"At this point, given the legislative direction, I fear [the state] will eliminate the program rather than allow participation by abortion providers or their affiliates," Fran Hagerty, chief executive of the Women's Health and Family Planning Association of Texas , told the Houston Chronicle. "That'll wipe out family planning clinics reliant on Medicaid funding."

State officials, as well as conservative politicians across the state, insist that waiver programs don't have to comply with the Social Security Act. Tom Suehs, HHSC's executive commissioner, called the fed's decision "inconsistent with federal law that gives states the authority to establish qualifications for Medicaid providers."

Besides, conservatives say, the whole squabble is really the fault of Obama administration and Planned Parenthood, for being so damned stubborn about the abortion thing. State Senator Robert Deuell, R-Greenville, offered what he clearly considers a very simple solution to the whole dilemma.

"The problem could be solved tomorrow if Planned Parenthood just renounces abortions and just does family planning and comprehensive care, which they're capable of," Deuell, who's a doctor, told the Texas Tribune. "Then we could provide a lot of family planning, and there wouldn't be abortions and this problem would go away."

Rick Perry didn't miss a chance to ding the president either, and even managed to remember what he was talking about for the duration of his soliloquy. (Yes, it was prepared, but still.) He issued a statement accusing the Obama administration of "playing politics," adding: "We are committed to protecting life in Texas, and state law prohibits giving state dollars to abortion providers and affiliates -- a fact the Obama administration ignores. I strongly urge the administration to do the right thing and grant this waiver, so Texas women can access critical preventative health services, including breast and cervical cancer screenings, rather than making them pay the price for its pro-abortion agenda."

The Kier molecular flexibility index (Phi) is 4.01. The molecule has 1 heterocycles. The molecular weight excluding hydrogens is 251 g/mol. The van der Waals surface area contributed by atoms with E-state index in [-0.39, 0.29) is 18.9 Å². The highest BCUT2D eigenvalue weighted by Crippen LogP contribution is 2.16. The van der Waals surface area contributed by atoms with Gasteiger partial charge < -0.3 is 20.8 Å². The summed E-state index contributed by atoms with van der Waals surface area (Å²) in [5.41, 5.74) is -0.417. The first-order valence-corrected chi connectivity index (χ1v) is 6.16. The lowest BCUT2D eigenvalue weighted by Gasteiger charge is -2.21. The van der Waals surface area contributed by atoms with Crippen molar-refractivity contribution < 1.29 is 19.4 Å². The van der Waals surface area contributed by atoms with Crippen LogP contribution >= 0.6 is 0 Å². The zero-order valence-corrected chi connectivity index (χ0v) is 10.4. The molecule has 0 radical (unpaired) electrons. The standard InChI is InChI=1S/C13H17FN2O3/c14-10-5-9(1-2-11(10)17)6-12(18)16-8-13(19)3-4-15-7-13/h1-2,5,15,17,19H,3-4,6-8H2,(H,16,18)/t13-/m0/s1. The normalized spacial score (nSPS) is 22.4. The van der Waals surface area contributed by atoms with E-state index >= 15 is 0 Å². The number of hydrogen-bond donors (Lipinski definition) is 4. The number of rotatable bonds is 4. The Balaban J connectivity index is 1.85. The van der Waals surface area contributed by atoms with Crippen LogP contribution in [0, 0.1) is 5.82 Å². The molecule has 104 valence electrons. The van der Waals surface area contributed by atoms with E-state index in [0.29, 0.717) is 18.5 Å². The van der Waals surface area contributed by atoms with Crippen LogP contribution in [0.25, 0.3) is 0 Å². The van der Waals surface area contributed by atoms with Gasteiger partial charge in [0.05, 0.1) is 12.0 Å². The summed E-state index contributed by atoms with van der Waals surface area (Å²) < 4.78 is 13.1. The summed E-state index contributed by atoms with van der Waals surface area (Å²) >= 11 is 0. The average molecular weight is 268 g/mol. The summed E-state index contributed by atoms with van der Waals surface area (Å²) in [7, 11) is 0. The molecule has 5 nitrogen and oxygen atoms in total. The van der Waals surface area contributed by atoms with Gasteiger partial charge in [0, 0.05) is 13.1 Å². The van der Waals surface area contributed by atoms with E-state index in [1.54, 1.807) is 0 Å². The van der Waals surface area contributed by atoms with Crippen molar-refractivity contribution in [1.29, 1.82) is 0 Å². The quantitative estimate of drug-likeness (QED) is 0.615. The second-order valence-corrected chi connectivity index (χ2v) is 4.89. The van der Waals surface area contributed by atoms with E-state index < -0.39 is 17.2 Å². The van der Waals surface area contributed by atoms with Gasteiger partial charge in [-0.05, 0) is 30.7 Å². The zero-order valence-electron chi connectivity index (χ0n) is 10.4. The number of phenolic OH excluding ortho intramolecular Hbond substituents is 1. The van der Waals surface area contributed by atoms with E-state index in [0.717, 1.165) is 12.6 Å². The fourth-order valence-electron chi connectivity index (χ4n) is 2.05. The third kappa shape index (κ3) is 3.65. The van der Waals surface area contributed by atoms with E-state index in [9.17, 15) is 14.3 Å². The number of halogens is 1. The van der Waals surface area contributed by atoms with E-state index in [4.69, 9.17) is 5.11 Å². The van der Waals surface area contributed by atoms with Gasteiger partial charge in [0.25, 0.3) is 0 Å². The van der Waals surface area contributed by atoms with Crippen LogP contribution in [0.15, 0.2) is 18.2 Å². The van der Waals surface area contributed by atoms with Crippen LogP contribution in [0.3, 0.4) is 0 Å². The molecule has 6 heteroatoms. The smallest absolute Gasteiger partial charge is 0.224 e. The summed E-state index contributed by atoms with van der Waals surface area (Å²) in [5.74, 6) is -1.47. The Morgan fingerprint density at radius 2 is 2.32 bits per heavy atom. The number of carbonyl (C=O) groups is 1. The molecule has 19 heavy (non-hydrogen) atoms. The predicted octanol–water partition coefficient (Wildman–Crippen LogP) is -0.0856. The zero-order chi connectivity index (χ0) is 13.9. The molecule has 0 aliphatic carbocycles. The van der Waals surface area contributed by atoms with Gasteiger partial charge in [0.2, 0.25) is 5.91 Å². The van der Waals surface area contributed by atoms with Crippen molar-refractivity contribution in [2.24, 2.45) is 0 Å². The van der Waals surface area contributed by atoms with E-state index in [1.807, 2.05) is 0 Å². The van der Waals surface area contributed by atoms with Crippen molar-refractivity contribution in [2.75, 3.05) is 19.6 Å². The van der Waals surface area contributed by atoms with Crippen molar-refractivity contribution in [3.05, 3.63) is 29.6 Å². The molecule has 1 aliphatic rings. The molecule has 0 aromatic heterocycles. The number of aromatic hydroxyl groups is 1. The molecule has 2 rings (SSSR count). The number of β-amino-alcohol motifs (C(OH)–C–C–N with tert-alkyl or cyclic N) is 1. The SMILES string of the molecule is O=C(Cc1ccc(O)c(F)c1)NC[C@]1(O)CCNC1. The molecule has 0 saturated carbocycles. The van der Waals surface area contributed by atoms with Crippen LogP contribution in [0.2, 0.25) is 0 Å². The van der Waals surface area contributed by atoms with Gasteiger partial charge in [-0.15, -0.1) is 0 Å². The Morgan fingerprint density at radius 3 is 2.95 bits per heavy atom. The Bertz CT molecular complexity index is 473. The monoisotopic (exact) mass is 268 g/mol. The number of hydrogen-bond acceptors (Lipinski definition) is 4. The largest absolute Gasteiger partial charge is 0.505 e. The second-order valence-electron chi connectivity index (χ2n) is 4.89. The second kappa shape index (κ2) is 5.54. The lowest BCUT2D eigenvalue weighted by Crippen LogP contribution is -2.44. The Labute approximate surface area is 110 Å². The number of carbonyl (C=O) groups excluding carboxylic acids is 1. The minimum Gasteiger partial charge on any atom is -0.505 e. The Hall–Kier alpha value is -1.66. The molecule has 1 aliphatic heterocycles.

But that appears unlikely, which leaves Planned Parenthood reps just hoping against hope that the program will somehow be saved.

"It's fiscally responsible and morally sound," says Kelly Hart, public affairs director at Planned Parenthood North Texas. "It protects the health of uninsured women who would otherwise have no place else to turn to. We would like to see this resolved so women can get the healthcare they need."